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With each new season comes weather changes, different wardrobe needs and the anticipated Apple iOS update. If you own an iPhone (like approximately 900 million other people worldwide according to MacRumors), then you are familiar with these regular updates to the iPhone operating system.
In September, Apple bestowed us with its latest update (iOS 14.0.1) to its summer iOS release, iOS 14. The update brought bug fixes and made the latest operating system widely available to all iPhone users. Here are some of the highlights that came with iOS 14.
Over the past few years, widgets have become a key feature for iPhones. These are essentially smaller, partially-functioning snapshots of apps with typically wider functionality made for easy access to information on the fly.
Widgets that most users are familiar with include Weather, News and Siri App suggestions, to name a few. Like most features on the iPhone, users can customize the widgets available for use, and this is a useful way to personalize your smartphone experience.
In the latest iOS, Apple has expanded the widgets available for Apple apps, including Clock, Calendar, Maps, Fitness, Photos and more. Previously these were a standard size feature, but now you can customize your widgets to take up whatever amount of space you prefer – small, medium or large.
Apple also changed the widget experience by where you access them. Before, they were limited to the “Today View” that users access to the left of the home screen. Now, widgets live directly on the iPhone’s main display and are organized in a Smart Stack, if you choose. This helps intuit the user’s needs and offers up apps or widgets as needed. When editing the app layout, there is a plus sign in the screen’s top left corner that brings up the new widget gallery to let you customize your widget experience.
Since iPhones have been around for 13 years, there are too many apps now to keep them all straight. If you are an active app user with plenty of phone storage, then they can easily become confused or left behind as you search through your phone looking for what you need.
This is where Apple’s App Library comes in. It’s a space at the end of the Home Screen where apps are now organized in one view. Apps in this view are automatically sorted into categories like Social, Productivity and Entertainment, then they reorder according to which apps users are accessing more often.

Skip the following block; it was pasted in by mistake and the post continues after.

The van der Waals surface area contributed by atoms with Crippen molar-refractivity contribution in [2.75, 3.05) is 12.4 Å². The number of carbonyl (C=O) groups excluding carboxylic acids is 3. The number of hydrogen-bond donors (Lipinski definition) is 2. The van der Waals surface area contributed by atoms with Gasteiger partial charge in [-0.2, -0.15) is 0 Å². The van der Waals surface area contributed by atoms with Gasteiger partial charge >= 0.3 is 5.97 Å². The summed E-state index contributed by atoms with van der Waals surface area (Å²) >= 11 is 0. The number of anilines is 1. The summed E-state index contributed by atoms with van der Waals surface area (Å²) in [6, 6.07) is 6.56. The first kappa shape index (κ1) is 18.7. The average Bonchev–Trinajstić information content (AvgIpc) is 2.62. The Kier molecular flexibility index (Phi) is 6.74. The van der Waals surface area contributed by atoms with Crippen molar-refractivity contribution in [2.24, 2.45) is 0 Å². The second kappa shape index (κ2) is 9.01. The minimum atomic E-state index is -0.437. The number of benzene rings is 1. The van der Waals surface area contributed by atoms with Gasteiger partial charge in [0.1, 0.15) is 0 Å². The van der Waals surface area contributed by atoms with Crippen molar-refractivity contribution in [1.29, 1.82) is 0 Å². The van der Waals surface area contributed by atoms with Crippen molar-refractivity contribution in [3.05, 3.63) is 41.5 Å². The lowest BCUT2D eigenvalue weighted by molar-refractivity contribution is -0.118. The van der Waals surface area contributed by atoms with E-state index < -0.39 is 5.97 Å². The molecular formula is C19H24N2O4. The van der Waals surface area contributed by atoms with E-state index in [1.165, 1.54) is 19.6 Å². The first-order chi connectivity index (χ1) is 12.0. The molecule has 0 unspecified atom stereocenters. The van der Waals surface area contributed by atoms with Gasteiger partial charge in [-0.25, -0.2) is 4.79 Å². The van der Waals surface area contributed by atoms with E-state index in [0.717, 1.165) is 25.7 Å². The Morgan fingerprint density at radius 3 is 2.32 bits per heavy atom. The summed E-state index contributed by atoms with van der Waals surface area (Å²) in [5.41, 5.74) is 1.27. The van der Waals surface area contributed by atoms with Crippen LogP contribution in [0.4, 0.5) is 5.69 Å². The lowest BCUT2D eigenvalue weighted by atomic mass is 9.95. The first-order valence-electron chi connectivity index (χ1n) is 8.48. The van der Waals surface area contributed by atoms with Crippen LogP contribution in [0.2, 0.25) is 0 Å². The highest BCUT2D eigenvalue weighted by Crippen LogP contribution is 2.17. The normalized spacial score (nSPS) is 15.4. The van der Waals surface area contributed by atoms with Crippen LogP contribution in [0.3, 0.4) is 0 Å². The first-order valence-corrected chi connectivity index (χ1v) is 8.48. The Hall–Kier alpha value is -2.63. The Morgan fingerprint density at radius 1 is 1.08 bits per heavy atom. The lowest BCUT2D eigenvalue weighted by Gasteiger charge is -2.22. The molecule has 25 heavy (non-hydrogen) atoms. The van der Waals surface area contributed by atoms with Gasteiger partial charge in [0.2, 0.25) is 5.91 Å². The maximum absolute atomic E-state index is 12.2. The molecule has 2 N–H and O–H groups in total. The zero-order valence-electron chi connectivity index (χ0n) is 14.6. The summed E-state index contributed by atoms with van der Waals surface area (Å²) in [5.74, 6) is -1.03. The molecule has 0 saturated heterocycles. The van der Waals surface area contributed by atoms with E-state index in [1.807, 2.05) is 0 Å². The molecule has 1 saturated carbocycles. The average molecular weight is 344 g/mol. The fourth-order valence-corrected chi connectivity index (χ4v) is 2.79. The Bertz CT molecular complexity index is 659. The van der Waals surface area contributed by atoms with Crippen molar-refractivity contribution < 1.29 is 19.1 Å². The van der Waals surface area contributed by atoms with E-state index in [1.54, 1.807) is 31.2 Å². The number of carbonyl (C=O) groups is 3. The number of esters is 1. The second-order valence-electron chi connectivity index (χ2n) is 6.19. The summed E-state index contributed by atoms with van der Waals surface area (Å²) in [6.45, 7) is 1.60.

This function is useful for when you want to access an app that you do not have on your home screen. Just swipe from right to left to go past the final home screen. There is also a search bar function for the app library to quickly find what you’re looking for, and there are two automatically created folders: “Suggestions” and “Recently Added” which will include and adjust apps based on recently installed and what you’re frequently using.
Updating the Messages app is something iPhone users haven’t seen happen for a while. The added features with this iOS release are sure to change the game for those that frequently text with other iPhone users (since these updates primarily apply to group iMessage conversations).
For messages with any type of user, iPhone holders can now pin conversations to the top of the conversation list within the Messages app for quick access. In this pin, you can see recent messages, Tapbacks and typing indicators animated above the pin. This feature allows for up to 9 pinned conversations that sync across Apple Messages capable devices.
For group iMessage conversations, you can now direct a message to a certain person by tagging them through including their name in the message. This can help sort out active group conversations and alert users when their name is mentioned in case they are not following the whole text thread closely. Group planning will surely be easier with this addition to iMessage groups.
Additionally, you can now set an image for the group conversation to help distinguish it from others. These features are reminiscent of many popularized by Facebook Messenger, and it’s hard not to imagine that Apple gleaned some inspiration from this other popular communication app.
What may be one of the longest-awaited additions to iPhone functionality is the brand-new Translate app. Previously, iPhone users had to resort to 3rd party apps, including the popular Google Translate, to help them navigate conversations in a second language. Now Apple has added this built-in translation aid with automatic language detection that can help with both spoken and written translations.
Languages included in the translation feature are Arabic, English, French, German, Italian, Japanese, Korean, Mandarin Chinese, Portuguese, Spanish and Russian. Within the app, you can either type the phrase to translate or use the microphone for voice-to-text.
Translating spoken phrases is especially useful for in-person conversations or for verifying pronunciation in another language. For ongoing conversations, you can just turn the phone on its side (to landscape view), then tap the mic icon and converse away. Users will likely get great use out of this feature post-pandemic when traveling resumes to pre-2020 levels.
There are many more changes available with the new Apple iOS. Apple has a complete list of them here, and while many of them are strictly related to the user-interface, there are also several brand-new features that can upgrade your iPhone experience. If these standout changes look exciting to you, then it is probably time to upgrade your system if you haven’t already.
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